The Dog Says How (CD-Audio)

By Kevin Kling

HighBridge Company, 9781598878257

Publication Date: September 2, 2008

Other Editions of This Title:
Digital Audiobook (9/1/2008)
Paperback (11/1/2018)
Hardcover (10/1/2007)
Pre-Recorded Audio Player (10/1/2008)

List Price: 22.95*
* Individual store prices may vary.

Description

A popular storyteller and National Public Radio commentator weaves scenes of childhood antics and adult absurdities into tales that provoke laughter—and elicit tears.

Kevin Kling is a master storyteller, as anyone knows who has seen him perform or heard him on National Public Radio's All Things Considered. Drawing on his memories—an eventful Christmas at the Klings, taxidermy class, hopping freight trains, getting struck by lightning, joining a circus, eating things before knowing what they are—he invites us into his life of growing up in Minnesota, traveling the world, and relying on the strangeness of others.

He also shares tales of overcoming personal tragedy, including a congenital arm disability and a near-fatal motorcycle accident. As a result of the accident, he could no longer type and had to learn to use voice-recognition software. The computer translated the barks of his dog into "How," hence the title, The Dog Says How.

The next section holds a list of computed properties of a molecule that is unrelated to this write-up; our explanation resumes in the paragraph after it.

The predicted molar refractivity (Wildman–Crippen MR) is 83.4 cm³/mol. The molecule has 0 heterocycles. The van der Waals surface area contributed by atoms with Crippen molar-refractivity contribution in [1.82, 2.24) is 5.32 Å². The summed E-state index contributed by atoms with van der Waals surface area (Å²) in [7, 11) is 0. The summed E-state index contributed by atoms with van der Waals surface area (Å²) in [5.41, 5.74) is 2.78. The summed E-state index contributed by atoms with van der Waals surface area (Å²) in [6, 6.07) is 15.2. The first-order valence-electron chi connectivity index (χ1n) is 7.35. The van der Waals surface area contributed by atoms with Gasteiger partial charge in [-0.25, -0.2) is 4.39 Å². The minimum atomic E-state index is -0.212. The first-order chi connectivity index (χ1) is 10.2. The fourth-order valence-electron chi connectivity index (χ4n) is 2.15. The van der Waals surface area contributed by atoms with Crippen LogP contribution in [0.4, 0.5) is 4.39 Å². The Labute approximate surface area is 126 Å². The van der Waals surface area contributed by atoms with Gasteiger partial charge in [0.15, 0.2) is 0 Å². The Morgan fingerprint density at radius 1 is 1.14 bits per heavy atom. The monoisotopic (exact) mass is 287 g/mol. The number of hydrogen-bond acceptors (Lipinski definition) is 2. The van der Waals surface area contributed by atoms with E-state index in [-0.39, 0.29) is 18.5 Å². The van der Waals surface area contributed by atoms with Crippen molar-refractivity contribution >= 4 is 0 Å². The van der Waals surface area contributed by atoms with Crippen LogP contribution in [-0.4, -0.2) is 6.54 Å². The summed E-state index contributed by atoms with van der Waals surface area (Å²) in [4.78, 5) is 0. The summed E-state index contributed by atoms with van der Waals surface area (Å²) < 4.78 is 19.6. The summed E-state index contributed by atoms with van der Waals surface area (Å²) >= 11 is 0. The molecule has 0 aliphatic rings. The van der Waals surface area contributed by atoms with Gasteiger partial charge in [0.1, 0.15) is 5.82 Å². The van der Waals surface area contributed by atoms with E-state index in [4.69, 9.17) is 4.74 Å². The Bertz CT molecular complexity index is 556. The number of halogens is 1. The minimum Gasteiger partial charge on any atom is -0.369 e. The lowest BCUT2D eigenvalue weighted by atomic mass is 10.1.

Hilarious and tender, comical and deeply poignant, these 29 tales will please anyone who loves a good story.


About the Author

Humorist and playwright KEVIN KLING grew up in Osseo, Minnesota, and now lives in Minneapolis. He built his reputation telling tales of Minnesota, with plays such as “21A” and “Fear and Loving in Minneapolis,” and has performed around the United States and in Australia, Sweden, and Edinburgh, Scotland. He is a frequent guest commentator on NPR.


Praise For The Dog Says How

"His compelling stories can be just the jolt you need while waiting in traffic."--Minnesota Public Radio


"Having grown up in Minnesota, Kling can evoke frigid temperatures in a sentence or two; he's similarly skilled at emotional gear-shifting, drawing laughter just a few paragraphs before eliciting tears in essays like 'Prayer' and 'Rio.' Kling's collection will please any fan of his radio home, or of sister Public Radio programs 'This American Life' and 'A Prairie Home Companion'."--Publishers Weekly